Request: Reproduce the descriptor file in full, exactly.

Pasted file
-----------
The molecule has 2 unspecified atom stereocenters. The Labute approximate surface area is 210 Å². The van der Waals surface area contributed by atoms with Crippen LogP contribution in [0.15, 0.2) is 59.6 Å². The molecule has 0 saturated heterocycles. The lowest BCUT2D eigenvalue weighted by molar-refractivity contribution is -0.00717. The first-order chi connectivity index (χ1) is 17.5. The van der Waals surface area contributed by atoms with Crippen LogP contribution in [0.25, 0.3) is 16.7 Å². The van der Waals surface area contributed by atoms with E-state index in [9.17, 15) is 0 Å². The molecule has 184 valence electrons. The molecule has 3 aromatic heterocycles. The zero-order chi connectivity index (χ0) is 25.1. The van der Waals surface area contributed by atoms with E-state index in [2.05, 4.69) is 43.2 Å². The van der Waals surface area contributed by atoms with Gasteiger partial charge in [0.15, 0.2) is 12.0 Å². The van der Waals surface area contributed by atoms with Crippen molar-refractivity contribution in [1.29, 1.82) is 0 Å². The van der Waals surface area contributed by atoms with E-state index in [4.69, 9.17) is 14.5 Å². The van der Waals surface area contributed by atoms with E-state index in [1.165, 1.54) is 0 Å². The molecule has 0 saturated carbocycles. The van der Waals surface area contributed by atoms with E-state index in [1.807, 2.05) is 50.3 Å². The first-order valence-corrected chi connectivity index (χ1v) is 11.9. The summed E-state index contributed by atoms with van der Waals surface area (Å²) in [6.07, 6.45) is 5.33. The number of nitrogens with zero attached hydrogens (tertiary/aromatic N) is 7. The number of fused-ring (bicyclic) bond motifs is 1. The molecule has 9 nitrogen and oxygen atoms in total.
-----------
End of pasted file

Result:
The molecule has 2 unspecified atom stereocenters. The Labute approximate surface area is 210 Å². The van der Waals surface area contributed by atoms with Crippen LogP contribution in [0.15, 0.2) is 59.6 Å². The molecule has 0 saturated heterocycles. The lowest BCUT2D eigenvalue weighted by molar-refractivity contribution is -0.00717. The first-order chi connectivity index (χ1) is 17.5. The van der Waals surface area contributed by atoms with Crippen LogP contribution in [0.25, 0.3) is 16.7 Å². The van der Waals surface area contributed by atoms with E-state index in [9.17, 15) is 0 Å². The molecule has 184 valence electrons. The molecule has 3 aromatic heterocycles. The zero-order chi connectivity index (χ0) is 25.1. The van der Waals surface area contributed by atoms with E-state index in [2.05, 4.69) is 43.2 Å². The van der Waals surface area contributed by atoms with Gasteiger partial charge in [0.15, 0.2) is 12.0 Å². The van der Waals surface area contributed by atoms with Crippen molar-refractivity contribution in [1.29, 1.82) is 0 Å². The van der Waals surface area contributed by atoms with E-state index in [4.69, 9.17) is 14.5 Å². The van der Waals surface area contributed by atoms with E-state index in [1.165, 1.54) is 0 Å². The molecule has 0 saturated carbocycles. The van der Waals surface area contributed by atoms with E-state index in [1.807, 2.05) is 50.3 Å². The first-order valence-corrected chi connectivity index (χ1v) is 11.9. The summed E-state index contributed by atoms with van der Waals surface area (Å²) in [6.07, 6.45) is 5.33. The number of nitrogens with zero attached hydrogens (tertiary/aromatic N) is 7. The number of fused-ring (bicyclic) bond motifs is 1. The molecule has 9 nitrogen and oxygen atoms in total.